Seen & Heard: pursue €3.1bn, McHale says
Fiscal Advisory Council chairman says not pursuing that figure would be risky
Prof John McHale: “The money adjustment targets are directly relevant in that much of Ireland’s credibility in terms of showing it has the political capacity to make the necessary fiscal adjustments really revolve around meeting those targets.” Photograph: Dara Mac Dónaill
The chair of the Fiscal Advisory Council, Prof John McHale, has said the Government should pursue an adjustment of €3.1 billion in October’s budget. Speaking on RTÉ’s This Week programme, Prof McHale said not pursuing that figure was a risky strategy.
He said: “The money adjustment targets are directly relevant in that much of Ireland’s credibility in terms of showing it has the political capacity to make the necessary fiscal adjustments really revolve around meeting those targets.”
He also said that it was hard to see how the Government’s deficit targets would be achieved if there was a significant scaling back on proposed social welfare cuts. Prof McHale said: “Given that the social protection budget is about 40 per cent of total spending, and the adjustments that were pencilled in of €440million involves about a 2 -2.5per cent reduction in social protection spending.”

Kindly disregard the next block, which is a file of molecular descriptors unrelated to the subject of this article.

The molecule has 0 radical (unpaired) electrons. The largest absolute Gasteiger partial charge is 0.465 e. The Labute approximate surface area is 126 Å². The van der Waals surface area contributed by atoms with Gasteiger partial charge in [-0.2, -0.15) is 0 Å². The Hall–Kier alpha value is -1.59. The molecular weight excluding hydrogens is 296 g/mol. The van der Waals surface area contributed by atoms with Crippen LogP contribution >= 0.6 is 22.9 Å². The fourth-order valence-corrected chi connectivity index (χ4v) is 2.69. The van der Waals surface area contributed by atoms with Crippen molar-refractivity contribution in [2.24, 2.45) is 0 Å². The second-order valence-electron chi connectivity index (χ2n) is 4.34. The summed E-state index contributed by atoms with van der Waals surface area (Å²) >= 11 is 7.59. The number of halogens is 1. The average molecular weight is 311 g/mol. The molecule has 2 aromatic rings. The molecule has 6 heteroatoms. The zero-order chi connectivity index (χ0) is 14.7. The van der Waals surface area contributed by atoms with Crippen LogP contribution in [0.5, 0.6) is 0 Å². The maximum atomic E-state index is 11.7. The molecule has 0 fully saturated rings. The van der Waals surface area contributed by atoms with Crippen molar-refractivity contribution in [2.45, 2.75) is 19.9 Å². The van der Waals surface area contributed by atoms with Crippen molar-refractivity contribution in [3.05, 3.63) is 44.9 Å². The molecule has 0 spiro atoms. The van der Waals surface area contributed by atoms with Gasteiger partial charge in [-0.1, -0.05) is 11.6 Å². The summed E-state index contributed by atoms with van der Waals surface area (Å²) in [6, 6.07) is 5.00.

Interest in Mainstream
Japanese conglomerate Marubeni may invest €100 million in Mainstream Renewable Power and take a “significant equity strake” in the alternative energy company, the Sunday Times reported. The paper quoted the company’s founder and largest shareholder, Eddie O’Connor, as saying he was in talks with 10 of the world’s biggest investment houses.
Mr O’Connor told the paper he was “in no way in a position to announce a deal” with Marubeni and that he was in discussions “with all kinds of people from everywhere”.
Mainstream claims to have a development pipeline of 18,945 megawatts of energy projects in Canada, the US, Chile, South Africa and Europe.
McKillen eyes up Clerys
Gordon Brothers are in talks to sell the Clerys department store in Dublin to property developer Paddy McKillen, the Sunday Independent reported. The US restructuring specialist is “considering an ambitious proposal from McKillen to buy the store but has yet to make up its mind, it said. Mr Killen proposes to reinvent the store as a major retail and tourist centre according to the paper which quoted a spokesperson for McKillen saying: “We appreciate the opportunity to look at a proposal for the legendary Clerys.” Mr McKillen is believed to have offered €2 million for the business and agreed to assume dents of €14 million owed to Bank of Ireland.
Grant Thornton seeks €1bn
The administrators of Quinn insurance will seek to have their case against former auditors PwC admitted to the Commercial Court today. Grant Thornton is seeking damages of €1 billion from PwC who it believes were negligent. The claim relates to the treatment of cross guarantees between Quinn Insurance and other Quinn firms, the Sunday Business Post reported.